Good Visit With Rheumy Today

Discussion in 'Fibromyalgia Main Forum' started by Mikie, Dec 13, 2002.

  1. Mikie

    Mikie Moderator

    All y'all who know me know that I have not been a big fan of rheumies for treating FMS despite the fact that they are usually good at diagnosing it.

    Well, today, my rheumy was very interested in all the things I am doing to heal. He was so impressed that since the Guai, I seldom need pain meds, especially the Morphine. Even though he was the one who initially prescribed the Guai, he wouldn't look at Dr. St. Amand's book and didn't want to discuss the Guai treatment with me. I guess seeing the positive results has intrigued him.

    He was very curious about mycoplasmas and the Doxycycline. When I first started seeing him, he didn't believe in chronic mycoplasma infection. Today, he was asking all kinds of questions about testing and Dr. Nicolson's work.

    He was impressed with my weight loss and the integrated approach I am taking toward healing, including the hypnotherapy, Tai Chi, and Yoga, as well as my physical therapy.

    He loves the ProHealth brochures and said the patients love them too. I'm dropping off another stack for him next week.

    I'm sure it's gratifying for a doc to see someone with FMS making progress. I have told him that someday he is going to be able to tell his other patients that he has a patient with CFS/FMS who got well.

    Love, Mikie

  2. Mikie

    Mikie Moderator

    All y'all who know me know that I have not been a big fan of rheumies for treating FMS despite the fact that they are usually good at diagnosing it.

    Well, today, my rheumy was very interested in all the things I am doing to heal. He was so impressed that since the Guai, I seldom need pain meds, especially the Morphine. Even though he was the one who initially prescribed the Guai, he wouldn't look at Dr. St. Amand's book and didn't want to discuss the Guai treatment with me. I guess seeing the positive results has intrigued him.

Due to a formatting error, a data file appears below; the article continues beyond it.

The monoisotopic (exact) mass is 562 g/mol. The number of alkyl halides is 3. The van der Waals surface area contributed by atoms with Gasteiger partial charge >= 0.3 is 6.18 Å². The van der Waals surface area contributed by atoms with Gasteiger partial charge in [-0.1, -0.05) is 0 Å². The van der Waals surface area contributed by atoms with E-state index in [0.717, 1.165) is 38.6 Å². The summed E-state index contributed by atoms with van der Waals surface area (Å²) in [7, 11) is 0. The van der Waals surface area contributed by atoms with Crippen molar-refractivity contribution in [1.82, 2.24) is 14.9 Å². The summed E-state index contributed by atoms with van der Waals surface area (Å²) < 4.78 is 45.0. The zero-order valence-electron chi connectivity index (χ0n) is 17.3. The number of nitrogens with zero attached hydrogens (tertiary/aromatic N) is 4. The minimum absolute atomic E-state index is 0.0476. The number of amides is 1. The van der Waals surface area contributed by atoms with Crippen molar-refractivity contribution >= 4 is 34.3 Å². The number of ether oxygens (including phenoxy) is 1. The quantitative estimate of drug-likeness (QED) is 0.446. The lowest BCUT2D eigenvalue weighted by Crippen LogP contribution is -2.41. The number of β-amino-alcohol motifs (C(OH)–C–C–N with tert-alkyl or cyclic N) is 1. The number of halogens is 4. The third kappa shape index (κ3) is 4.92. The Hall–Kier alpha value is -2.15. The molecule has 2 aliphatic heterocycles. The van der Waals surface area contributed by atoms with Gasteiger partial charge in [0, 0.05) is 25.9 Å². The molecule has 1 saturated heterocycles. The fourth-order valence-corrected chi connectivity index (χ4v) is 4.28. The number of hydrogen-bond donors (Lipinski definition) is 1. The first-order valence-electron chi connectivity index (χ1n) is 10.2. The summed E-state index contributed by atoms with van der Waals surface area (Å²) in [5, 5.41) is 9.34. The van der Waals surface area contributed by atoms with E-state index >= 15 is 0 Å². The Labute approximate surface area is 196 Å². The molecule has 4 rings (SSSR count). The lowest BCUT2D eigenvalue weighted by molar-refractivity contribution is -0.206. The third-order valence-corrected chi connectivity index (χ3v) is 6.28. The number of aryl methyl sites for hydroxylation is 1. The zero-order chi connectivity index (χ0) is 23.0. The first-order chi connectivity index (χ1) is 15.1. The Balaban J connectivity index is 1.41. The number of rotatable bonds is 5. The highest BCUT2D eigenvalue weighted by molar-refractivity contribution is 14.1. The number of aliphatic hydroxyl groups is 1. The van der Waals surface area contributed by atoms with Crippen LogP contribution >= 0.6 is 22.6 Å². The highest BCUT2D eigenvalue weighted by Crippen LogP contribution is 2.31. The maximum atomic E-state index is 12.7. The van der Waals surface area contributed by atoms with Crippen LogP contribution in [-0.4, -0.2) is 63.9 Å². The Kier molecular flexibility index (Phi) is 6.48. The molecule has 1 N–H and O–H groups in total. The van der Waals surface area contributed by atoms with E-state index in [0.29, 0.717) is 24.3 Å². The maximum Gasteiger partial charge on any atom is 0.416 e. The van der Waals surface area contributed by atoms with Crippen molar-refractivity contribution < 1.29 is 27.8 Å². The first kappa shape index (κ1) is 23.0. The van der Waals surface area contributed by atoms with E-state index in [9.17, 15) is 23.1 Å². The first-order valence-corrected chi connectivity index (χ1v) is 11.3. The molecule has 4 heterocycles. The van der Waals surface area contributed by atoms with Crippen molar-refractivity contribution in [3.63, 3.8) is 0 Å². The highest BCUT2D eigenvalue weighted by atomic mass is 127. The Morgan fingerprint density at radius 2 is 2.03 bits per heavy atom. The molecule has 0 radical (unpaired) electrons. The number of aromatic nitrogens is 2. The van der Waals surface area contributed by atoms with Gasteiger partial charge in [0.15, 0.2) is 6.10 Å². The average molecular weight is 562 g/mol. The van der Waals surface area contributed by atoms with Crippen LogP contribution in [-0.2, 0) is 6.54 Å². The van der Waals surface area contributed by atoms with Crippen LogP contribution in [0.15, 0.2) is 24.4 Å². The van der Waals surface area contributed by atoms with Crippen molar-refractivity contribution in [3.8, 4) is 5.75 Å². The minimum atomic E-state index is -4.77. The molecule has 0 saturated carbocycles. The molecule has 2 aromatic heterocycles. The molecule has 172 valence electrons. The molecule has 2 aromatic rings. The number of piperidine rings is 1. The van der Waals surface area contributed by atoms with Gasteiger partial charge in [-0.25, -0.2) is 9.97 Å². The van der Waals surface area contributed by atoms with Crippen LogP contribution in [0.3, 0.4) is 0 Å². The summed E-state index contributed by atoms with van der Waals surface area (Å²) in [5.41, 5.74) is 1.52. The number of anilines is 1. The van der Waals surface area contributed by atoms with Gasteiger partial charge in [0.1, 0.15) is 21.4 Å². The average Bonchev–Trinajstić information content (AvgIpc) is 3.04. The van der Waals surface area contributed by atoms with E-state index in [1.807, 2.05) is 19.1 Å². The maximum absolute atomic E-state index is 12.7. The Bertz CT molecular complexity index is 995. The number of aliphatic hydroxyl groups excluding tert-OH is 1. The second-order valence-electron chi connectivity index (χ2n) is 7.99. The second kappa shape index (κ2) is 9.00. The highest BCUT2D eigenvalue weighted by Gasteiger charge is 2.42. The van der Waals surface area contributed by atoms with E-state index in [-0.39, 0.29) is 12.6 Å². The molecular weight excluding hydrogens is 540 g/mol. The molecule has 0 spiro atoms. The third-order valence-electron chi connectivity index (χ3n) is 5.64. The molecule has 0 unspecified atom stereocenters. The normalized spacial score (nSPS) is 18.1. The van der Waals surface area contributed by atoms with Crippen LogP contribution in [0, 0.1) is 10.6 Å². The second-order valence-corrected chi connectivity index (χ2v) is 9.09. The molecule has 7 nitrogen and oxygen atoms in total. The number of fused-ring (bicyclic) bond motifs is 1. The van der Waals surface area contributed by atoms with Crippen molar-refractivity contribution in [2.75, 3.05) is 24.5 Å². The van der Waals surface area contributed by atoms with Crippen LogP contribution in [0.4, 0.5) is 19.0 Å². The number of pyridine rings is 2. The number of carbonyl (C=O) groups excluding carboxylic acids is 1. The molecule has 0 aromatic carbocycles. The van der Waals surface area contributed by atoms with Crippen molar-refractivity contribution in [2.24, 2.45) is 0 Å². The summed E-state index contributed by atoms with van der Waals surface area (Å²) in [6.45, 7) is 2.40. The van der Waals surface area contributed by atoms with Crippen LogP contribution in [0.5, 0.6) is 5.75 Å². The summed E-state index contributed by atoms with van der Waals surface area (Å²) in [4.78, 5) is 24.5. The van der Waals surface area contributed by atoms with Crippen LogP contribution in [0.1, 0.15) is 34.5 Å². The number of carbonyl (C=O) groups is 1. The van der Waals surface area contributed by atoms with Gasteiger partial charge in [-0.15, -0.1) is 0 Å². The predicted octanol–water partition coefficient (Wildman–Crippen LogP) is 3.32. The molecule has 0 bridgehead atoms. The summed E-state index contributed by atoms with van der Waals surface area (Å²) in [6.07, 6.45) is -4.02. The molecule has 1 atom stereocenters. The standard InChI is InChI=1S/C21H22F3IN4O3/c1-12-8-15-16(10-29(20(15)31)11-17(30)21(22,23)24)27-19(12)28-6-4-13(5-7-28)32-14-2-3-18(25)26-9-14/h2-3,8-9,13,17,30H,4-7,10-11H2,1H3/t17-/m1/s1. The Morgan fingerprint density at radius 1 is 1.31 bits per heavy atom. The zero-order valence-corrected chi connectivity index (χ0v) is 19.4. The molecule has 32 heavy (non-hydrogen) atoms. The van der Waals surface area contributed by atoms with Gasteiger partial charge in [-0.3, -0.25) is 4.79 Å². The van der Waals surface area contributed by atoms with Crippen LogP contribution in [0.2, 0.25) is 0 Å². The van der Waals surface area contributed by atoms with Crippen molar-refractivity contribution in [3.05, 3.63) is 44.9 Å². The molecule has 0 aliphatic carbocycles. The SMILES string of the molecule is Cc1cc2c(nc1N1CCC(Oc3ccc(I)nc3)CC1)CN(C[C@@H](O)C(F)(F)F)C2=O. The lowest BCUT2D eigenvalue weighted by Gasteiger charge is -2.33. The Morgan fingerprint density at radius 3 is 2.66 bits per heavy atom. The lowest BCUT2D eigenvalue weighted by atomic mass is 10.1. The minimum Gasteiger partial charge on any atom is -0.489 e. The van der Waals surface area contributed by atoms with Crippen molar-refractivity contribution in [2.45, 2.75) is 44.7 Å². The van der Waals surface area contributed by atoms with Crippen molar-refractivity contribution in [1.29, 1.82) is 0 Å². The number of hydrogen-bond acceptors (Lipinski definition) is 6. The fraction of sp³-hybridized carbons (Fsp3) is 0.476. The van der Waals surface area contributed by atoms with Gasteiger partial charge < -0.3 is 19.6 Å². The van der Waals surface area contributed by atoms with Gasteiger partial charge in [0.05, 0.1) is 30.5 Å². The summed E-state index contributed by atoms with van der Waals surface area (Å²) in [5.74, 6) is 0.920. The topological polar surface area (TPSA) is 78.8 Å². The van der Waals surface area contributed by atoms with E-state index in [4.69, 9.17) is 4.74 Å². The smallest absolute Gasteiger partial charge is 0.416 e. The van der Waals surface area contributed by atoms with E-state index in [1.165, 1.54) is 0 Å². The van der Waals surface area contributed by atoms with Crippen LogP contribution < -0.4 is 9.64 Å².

He was very curious about mycoplasmas and the Doxycycline. When I first started seeing him, he didn't believe in chronic mycoplasma infection. Today, he was asking all kinds of questions about testing and Dr. Nicolson's work.

    He was impressed with my weight loss and the integrated approach I am taking toward healing, including the hypnotherapy, Tai Chi, and Yoga, as well as my physical therapy.

    He loves the ProHealth brochures and said the patients love them too. I'm dropping off another stack for him next week.

    I'm sure it's gratifying for a doc to see someone with FMS making progress. I have told him that someday he is going to be able to tell his other patients that he has a patient with CFS/FMS who got well.

    Love, Mikie

  3. pam_d

    pam_d New Member

    Doesn't it feel good to have a doctor really listen to you, and actually learn from you? Hopefully other patients of his may benefit from what you had to share with him. And it's great you are feeling so good! Nice to see that the combination you have found is working for you!

    Big Hugs,
    Pam

  4. selma

    selma New Member

    Fibrofog here! Soooo thrilled that your knowledge and expreience were acknowledged and validated. Here's praying that you continue to feel better and better.

    Love and huggs, Selma
  5. HOUSEOFBLUES

    HOUSEOFBLUES New Member

    that you have a great doctor who is understanding and interested in trying different treaments.
    There aren't many doctors out there like this. (Or at least I haven't found any yet).